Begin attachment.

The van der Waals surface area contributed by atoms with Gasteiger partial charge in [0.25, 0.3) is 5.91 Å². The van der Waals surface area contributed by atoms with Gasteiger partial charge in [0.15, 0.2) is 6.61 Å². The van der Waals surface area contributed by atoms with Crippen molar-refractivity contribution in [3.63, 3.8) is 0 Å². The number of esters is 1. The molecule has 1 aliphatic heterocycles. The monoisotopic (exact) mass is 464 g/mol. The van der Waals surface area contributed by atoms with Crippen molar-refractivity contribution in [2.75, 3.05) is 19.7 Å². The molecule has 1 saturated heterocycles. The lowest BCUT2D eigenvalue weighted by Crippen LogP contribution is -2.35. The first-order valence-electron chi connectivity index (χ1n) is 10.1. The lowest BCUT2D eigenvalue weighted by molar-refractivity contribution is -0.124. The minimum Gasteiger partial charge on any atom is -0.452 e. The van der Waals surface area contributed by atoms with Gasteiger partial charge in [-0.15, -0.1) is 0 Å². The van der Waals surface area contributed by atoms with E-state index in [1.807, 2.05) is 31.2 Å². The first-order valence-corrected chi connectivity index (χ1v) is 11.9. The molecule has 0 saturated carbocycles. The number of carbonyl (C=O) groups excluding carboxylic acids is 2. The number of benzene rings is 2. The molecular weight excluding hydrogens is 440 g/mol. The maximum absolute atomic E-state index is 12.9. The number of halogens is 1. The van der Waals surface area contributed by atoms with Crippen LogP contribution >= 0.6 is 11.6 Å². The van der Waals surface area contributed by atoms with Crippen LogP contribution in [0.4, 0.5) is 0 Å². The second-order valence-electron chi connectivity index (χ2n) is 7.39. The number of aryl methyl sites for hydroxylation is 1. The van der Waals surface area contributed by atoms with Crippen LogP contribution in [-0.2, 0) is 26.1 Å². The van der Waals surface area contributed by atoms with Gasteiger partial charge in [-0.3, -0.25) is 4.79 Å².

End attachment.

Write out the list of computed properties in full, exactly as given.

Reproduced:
The van der Waals surface area contributed by atoms with Gasteiger partial charge in [0.25, 0.3) is 5.91 Å². The van der Waals surface area contributed by atoms with Gasteiger partial charge in [0.15, 0.2) is 6.61 Å². The van der Waals surface area contributed by atoms with Crippen molar-refractivity contribution in [3.63, 3.8) is 0 Å². The number of esters is 1. The molecule has 1 aliphatic heterocycles. The monoisotopic (exact) mass is 464 g/mol. The van der Waals surface area contributed by atoms with Crippen molar-refractivity contribution in [2.75, 3.05) is 19.7 Å². The molecule has 1 saturated heterocycles. The lowest BCUT2D eigenvalue weighted by Crippen LogP contribution is -2.35. The first-order valence-electron chi connectivity index (χ1n) is 10.1. The lowest BCUT2D eigenvalue weighted by molar-refractivity contribution is -0.124. The minimum Gasteiger partial charge on any atom is -0.452 e. The van der Waals surface area contributed by atoms with Gasteiger partial charge in [-0.15, -0.1) is 0 Å². The van der Waals surface area contributed by atoms with E-state index in [1.807, 2.05) is 31.2 Å². The first-order valence-corrected chi connectivity index (χ1v) is 11.9. The molecule has 0 saturated carbocycles. The number of carbonyl (C=O) groups excluding carboxylic acids is 2. The number of benzene rings is 2. The molecular weight excluding hydrogens is 440 g/mol. The maximum absolute atomic E-state index is 12.9. The number of halogens is 1. The van der Waals surface area contributed by atoms with Crippen LogP contribution >= 0.6 is 11.6 Å². The van der Waals surface area contributed by atoms with Crippen LogP contribution in [0.4, 0.5) is 0 Å². The second-order valence-electron chi connectivity index (χ2n) is 7.39. The number of aryl methyl sites for hydroxylation is 1. The van der Waals surface area contributed by atoms with Crippen LogP contribution in [-0.2, 0) is 26.1 Å². The van der Waals surface area contributed by atoms with Gasteiger partial charge in [-0.3, -0.25) is 4.79 Å².